When the Chips are Down . . .

salmon grilling on cedar plankThe grill is hot, the meat silently sizzling, and all is right with the world. But how did you get here? If you’re new to smokers like the Big Green Egg, it’s hard to know where to start. Choosing the right grilling equipment is essential to a tender, flavorful cut of meat. And when it comes to rich flavor, it all starts with the wood.

Guide to Grilling with Wood Chips

Choosing the right wood for your grill imbues the meat with mouth-watering flavor before you even think about adding a rub. What wood is right for your meat? Check out this handy wood chips grilling guide:

  • Alder: A wood that gives a light, faintly sweet flavor. Use it to smoke fish, pork, and poultry.
  • Applewood: There’s a reason this wood is the go-to for smoking bacon. Applewood chips give meat a sweet, somewhat ashy flavor and a rich brown color to poultry and pork.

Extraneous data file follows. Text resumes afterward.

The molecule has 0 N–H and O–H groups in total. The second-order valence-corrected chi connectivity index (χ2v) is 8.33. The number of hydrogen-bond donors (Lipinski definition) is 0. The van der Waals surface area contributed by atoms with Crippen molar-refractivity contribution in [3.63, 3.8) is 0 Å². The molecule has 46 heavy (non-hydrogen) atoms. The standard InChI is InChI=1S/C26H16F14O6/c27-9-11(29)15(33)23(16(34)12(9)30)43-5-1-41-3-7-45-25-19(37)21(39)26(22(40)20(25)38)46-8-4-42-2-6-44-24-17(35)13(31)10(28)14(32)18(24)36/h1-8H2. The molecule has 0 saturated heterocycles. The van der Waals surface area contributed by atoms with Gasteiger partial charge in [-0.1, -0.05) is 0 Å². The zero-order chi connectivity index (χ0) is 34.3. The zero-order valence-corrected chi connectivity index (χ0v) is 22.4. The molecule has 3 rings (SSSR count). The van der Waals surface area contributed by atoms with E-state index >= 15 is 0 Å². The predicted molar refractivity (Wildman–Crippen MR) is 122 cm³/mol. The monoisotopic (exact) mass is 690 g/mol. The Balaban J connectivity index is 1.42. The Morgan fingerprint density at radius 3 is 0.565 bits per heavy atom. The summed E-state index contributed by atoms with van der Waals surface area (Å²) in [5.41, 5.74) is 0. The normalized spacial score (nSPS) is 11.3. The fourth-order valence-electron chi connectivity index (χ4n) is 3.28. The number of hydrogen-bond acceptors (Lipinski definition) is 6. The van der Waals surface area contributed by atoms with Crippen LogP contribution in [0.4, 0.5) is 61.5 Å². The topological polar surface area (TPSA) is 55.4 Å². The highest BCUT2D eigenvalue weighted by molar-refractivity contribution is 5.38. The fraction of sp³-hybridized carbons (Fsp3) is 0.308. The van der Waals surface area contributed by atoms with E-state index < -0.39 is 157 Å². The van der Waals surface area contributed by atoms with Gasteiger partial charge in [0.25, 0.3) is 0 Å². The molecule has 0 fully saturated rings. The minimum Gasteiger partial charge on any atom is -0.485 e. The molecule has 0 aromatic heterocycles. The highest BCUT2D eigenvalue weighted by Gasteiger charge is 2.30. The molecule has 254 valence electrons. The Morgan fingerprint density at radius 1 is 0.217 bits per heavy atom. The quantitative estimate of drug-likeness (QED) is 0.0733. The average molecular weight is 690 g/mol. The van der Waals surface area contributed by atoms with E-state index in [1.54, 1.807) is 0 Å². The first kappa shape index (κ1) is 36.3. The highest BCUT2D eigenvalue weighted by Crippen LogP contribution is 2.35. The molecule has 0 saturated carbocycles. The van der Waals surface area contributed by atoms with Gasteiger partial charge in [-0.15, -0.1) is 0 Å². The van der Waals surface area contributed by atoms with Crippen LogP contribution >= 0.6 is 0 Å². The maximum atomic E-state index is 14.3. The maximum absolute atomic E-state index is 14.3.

• Cherry: Known for its fruity taste, cherry does well with pork, poultry, and beef. Avoid wood from chokecherry trees, which may produce a bitter flavor.
  • Hickory: A robust flavor with a noticeably sweet undertone, hickory is popular for barbecuing pork, ham, and beef.
  • Maple: A light, smoky flavor, maple adds a hint of sweetness to pork, poultry, cheese, and small game birds.
  • Mesquite: One of the hottest burning woods, it gives a distinct, earthy flavor to fish, chicken, beef, and game.
  • Oak: Another barbecue classic, oak lends heavy smoke flavors to read meat, heavy game, pork, and fish.
  • Pecan: A lighter alternative to smoking with hickory chips.
  • Walnut: Good with red meat and heavy game, walnut imparts a bold smoky flavor. It can become bitter if used alone, so grillmasters usually mix it with lighter woods like pear or apple.

Ready to heat up the grill? Check out the Heart of Georgia Eggfest for great deals on demo grills, Big Green Eggcessories, wood chips, and rubs.

Salmon on Grill Image from Flickr